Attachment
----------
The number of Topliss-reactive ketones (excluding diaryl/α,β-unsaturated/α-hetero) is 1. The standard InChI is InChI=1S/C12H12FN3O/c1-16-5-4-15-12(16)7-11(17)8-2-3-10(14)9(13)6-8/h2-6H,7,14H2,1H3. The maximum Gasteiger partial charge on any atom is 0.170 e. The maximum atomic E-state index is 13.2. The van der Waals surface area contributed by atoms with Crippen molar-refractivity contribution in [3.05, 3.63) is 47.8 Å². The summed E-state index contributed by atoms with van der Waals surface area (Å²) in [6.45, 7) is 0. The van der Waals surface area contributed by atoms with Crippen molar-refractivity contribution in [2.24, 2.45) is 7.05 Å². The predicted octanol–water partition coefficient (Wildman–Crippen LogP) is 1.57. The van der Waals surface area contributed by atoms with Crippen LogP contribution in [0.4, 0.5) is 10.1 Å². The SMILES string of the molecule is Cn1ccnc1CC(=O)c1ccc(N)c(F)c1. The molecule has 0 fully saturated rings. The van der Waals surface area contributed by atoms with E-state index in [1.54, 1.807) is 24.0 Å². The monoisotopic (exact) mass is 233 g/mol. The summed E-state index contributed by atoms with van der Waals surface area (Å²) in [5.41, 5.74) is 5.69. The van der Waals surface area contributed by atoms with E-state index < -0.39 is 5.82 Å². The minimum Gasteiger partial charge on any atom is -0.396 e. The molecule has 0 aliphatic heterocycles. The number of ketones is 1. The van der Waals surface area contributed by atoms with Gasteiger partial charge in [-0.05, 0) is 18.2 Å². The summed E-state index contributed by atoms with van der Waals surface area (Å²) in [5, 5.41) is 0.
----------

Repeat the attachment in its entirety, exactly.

The number of Topliss-reactive ketones (excluding diaryl/α,β-unsaturated/α-hetero) is 1. The standard InChI is InChI=1S/C12H12FN3O/c1-16-5-4-15-12(16)7-11(17)8-2-3-10(14)9(13)6-8/h2-6H,7,14H2,1H3. The maximum Gasteiger partial charge on any atom is 0.170 e. The maximum atomic E-state index is 13.2. The van der Waals surface area contributed by atoms with Crippen molar-refractivity contribution in [3.05, 3.63) is 47.8 Å². The summed E-state index contributed by atoms with van der Waals surface area (Å²) in [6.45, 7) is 0. The van der Waals surface area contributed by atoms with Crippen molar-refractivity contribution in [2.24, 2.45) is 7.05 Å². The predicted octanol–water partition coefficient (Wildman–Crippen LogP) is 1.57. The van der Waals surface area contributed by atoms with Crippen LogP contribution in [0.4, 0.5) is 10.1 Å². The SMILES string of the molecule is Cn1ccnc1CC(=O)c1ccc(N)c(F)c1. The molecule has 0 fully saturated rings. The van der Waals surface area contributed by atoms with E-state index in [1.54, 1.807) is 24.0 Å². The monoisotopic (exact) mass is 233 g/mol. The summed E-state index contributed by atoms with van der Waals surface area (Å²) in [5.41, 5.74) is 5.69. The van der Waals surface area contributed by atoms with E-state index < -0.39 is 5.82 Å². The minimum Gasteiger partial charge on any atom is -0.396 e. The molecule has 0 aliphatic heterocycles. The number of ketones is 1. The van der Waals surface area contributed by atoms with Gasteiger partial charge in [-0.05, 0) is 18.2 Å². The summed E-state index contributed by atoms with van der Waals surface area (Å²) in [5, 5.41) is 0.